Safety for all

All employers have a duty of care towards their staff, regardless of whether or not they are disabled. From carrying out risk assessments to ensuring there are no obstacles where people could fall, it is a wide-ranging remit designed to prevent people being harmed while at work.

Hazards are not just limited to industrial environments, but can also be found in the relative comfort of offices, leisure venues and transport hubs too. Wet surfaces, loose cables and general clutter may lead to trips and falls – though in dealing with these, managers must be mindful that they do not create additional barriers for people with disabilities. Where an unsafe area is cordoned off, there is a danger that the cordon itself will become an obstruction. It may be particularly problematic for those with sight issues since they could easily trip over it if they did not know it was there.

“Figures from the HSE Show that there were 37 instances where someone had died after falling from a height”

All this means that safety solutions must be reviewed continually to eliminate the dangers as far as possible, as has been the case with Ryder Europe, a commercial vehicle rental and contract hire company with centres across the country. The management team wanted to be able to cordon off the potentially dangerous pit areas used by technicians to service the vehicles.

With a depth of 1.3 metres, there had been concerns that workers could fall into one of the pits if they were working nearby or simply walking past. Figures from the HSE show that there were 37 instances where someone had died after falling from a height, so there was a pressing need for safety to be stepped up around these areas.

Ryder Europe tasked our team with implementing a new safety system, which included Tensabarriers, specialist pit bridges, printed webbing with a ‘Beware Open Pit’ message rolled out over nine months. Aware of the specific requirements of this project, we developed specialist brackets to allow the wall units to be attached directly to the pit bridges. With this system, safety messages could be clearly communicated to anyone who passed through the area.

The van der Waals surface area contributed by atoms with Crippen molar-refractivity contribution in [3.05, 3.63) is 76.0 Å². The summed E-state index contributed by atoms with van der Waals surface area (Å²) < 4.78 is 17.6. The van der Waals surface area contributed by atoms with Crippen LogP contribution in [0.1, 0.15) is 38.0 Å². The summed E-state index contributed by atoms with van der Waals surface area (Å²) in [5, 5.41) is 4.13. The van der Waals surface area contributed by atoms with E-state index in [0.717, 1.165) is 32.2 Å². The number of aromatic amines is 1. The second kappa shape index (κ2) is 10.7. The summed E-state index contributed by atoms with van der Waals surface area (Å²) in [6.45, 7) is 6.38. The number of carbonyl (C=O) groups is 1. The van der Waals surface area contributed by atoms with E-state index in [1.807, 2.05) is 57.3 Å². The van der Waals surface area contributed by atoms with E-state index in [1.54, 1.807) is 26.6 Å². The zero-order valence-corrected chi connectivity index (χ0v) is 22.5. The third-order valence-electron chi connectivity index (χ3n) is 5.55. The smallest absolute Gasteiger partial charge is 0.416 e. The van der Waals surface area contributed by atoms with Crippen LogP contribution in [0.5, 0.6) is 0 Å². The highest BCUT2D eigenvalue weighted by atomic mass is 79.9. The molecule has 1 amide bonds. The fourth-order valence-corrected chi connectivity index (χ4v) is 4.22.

Facilitating free movement

Increasingly, systems are about being safe and accessible for all, not just for those with disabilities.

Reducing the instance of trips and falls is a priority for any reputable company – but in implementing the latest technology, employers need to be mindful of the effect it can have on accessibility.

The Tensabarrier® system, for example, is widely used in areas of high footfall, often to cordon off areas that are unsafe for employees and/or members of the public. But there is little point creating a system that promotes the safe management of people if it creates additional trip hazards, particularly for those with mobility challenges.

Aware of the physical obstacles that disabled people regularly encounter, we developed a low-profile base that can be used with our Tensabarrier®. The base is designed with a bevelled edge that measures just a few millimetres in height, allowing wheelchair-users to pass over it unimpeded. The low edges also help mitigate the risk of trips and falls for everyone, especially for anyone who uses a mobility aid or who is visually impaired.

As is always the case with new products, we can only judge its effectiveness by how well it works for people. In the case of our low-profile bases, the development team was happy to hear that service-users at a disabled charity had found it easier to negotiate.

In the coming years, we can expect to see more developments in safety systems like these, whether it is a brand new product or modifications to ones that already exist. Chances are, the majority of people won’t even notice them, but they will bring huge benefits for those who might be at a higher risk of trips and falls.

Guidelines on disability rights in the workplace can be found http://www.hse.gov.uk/disability/largeprint.pdf.